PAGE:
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Please note: If you are going to run ANY services that can be accessed from the external internet, beyond the confines of your home, please secure your system per Setting up a Server.
- 1 Operating systems
- 2 Centralized storage
- 3 Remote access
- 4 Media automation
- 5 VoIP
- 6 Setting Up an SSH Server
Ubuntu usually does retarded things with their packages and versions (lib*-ubuntu1.l2), and pulls unstable software from Debian Sid.
Rolling release distros (Arch, Fedora) are not really good for a server, because it's supposed to stay working, and it shouldn't break/change it's behavior on updates.
Gentoo is usually too much trouble to be worth it, but it's ok.
You should also consider a NAS-centric operating system for a home server - FreeBSD-based FreeNAS or NAS4Free are common choices. Both are free software and have simple GUIs to set up your services.
If you have a raspberry pi that you want to be put to use, ArkOS is a stable, Arch based distro for running a home server on a raspberry pi with a Web based GUI. ArkOS main website
One option is to set it up with NFS (Linux-centric, can be used on windows but it's shit) or samba, so you can watch your chinese cartoons on any device and keep your documents/whatever synchronized.
You may want to consider a RAID array for long-term file storage. RAID is not backup, but will protect your files in case of drive failure. NAS4Free allows you to easily set up RAID arrays using UFS or ZFS.
Setting up SSH access enables you to:
Create a tunnel and use it as a proxy for environments that block certain DNS requests or pages and to encrypt your data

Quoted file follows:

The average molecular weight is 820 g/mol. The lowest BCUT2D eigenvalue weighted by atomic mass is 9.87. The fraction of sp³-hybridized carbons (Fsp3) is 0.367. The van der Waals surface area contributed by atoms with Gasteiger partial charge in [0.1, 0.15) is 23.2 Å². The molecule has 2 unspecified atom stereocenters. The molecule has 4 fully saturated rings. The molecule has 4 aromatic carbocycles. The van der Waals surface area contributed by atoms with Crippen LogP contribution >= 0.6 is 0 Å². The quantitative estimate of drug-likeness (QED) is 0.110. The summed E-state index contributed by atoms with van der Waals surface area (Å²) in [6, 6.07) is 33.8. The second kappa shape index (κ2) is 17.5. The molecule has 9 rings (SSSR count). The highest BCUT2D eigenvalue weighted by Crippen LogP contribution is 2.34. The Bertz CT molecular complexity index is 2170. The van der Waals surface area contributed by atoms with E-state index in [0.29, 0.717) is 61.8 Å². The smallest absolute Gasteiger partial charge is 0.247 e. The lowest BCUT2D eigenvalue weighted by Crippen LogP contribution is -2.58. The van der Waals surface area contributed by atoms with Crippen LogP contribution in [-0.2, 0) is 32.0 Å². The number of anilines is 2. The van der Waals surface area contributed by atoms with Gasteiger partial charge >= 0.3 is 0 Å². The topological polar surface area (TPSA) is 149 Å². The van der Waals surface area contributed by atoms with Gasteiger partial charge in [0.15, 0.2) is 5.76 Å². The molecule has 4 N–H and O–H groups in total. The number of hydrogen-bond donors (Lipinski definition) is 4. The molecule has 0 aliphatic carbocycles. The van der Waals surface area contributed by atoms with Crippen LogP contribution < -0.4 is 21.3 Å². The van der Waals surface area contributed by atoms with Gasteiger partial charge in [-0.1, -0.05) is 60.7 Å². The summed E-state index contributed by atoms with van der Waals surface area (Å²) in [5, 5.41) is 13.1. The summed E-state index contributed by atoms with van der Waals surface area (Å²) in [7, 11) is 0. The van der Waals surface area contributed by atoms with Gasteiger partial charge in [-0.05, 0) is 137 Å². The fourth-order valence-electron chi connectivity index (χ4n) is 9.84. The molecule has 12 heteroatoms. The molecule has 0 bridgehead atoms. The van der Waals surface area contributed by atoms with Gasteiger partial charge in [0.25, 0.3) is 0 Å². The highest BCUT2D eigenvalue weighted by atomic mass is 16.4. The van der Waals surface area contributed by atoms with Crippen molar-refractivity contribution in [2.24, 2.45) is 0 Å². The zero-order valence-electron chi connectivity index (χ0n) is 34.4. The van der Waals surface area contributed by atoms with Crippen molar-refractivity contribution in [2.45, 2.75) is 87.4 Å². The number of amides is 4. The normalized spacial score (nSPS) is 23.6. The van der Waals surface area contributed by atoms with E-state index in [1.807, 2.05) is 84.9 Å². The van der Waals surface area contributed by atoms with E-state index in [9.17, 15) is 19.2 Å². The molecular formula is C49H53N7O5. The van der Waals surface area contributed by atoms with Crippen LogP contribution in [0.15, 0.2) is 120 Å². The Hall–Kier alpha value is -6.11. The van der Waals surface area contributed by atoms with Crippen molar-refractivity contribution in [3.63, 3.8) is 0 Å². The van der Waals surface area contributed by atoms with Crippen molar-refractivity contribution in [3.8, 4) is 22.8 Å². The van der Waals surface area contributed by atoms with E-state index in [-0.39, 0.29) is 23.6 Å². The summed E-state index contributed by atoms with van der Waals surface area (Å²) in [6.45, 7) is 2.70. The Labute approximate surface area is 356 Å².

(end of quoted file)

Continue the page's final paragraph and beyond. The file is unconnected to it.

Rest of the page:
Wake on LAN
Turn on a PC on your LAN Arch Wiki guide
Host webpages, use nginx or apache debian nginx guide
You can use a proxy guide
Ziproxy (Opera style web compression, including images)
Use a daemon like transmission or deluge
You can use a daemon like Sickbeard
You can use a daemon like Couchpotato
You can use a daemon like Headphones
You can use mumble-server (free), ventrilo or teamspeak (non-free)
Setting Up an SSH Server
- Download Cygwin
- Choose "Install From Internet"
- Choose a mirror to download from
- When you get to the "Select Packages" screen, search SSH
- Choose to install the "Bin" version of the "openssh" package
- Download all dependencies and wait for setup to complete
- Open Cygwin and wait for the initial setup to complete
- Type "ssh-host-config" without the quotes
- Say yes when you get asked about privilege separation
- Say yes when asked to create a local user named sshd
- Say yes when asked to install sshd as a service
- When you see "CYGWIN=", type "ntsec tty" without the quotes (this guideexplains why)
- You should be done now setting up the SSH server. To start it, type "net start sshd" without the quotes.
If you see:
The CYGWIN sshd service is starting. The CYGWIN sshd service was started successfully.
Then everything went correctly. If not, you should Google the error.
On OS X
Simply go into sharing permissions and enable fucking everything.
GNU or BSD based systems
1. You usually enable the ssh server during the installation. Do this if possible, it is the simplest way.
2. If you did not setup sshd to auto start you can type:
/etc/rc.d sshd start, if you use System V init.
systemctl enable sshd.service && systemctl start sshd, if you use systemd.
3. If that does not work, you need to install
sshd with your package manager.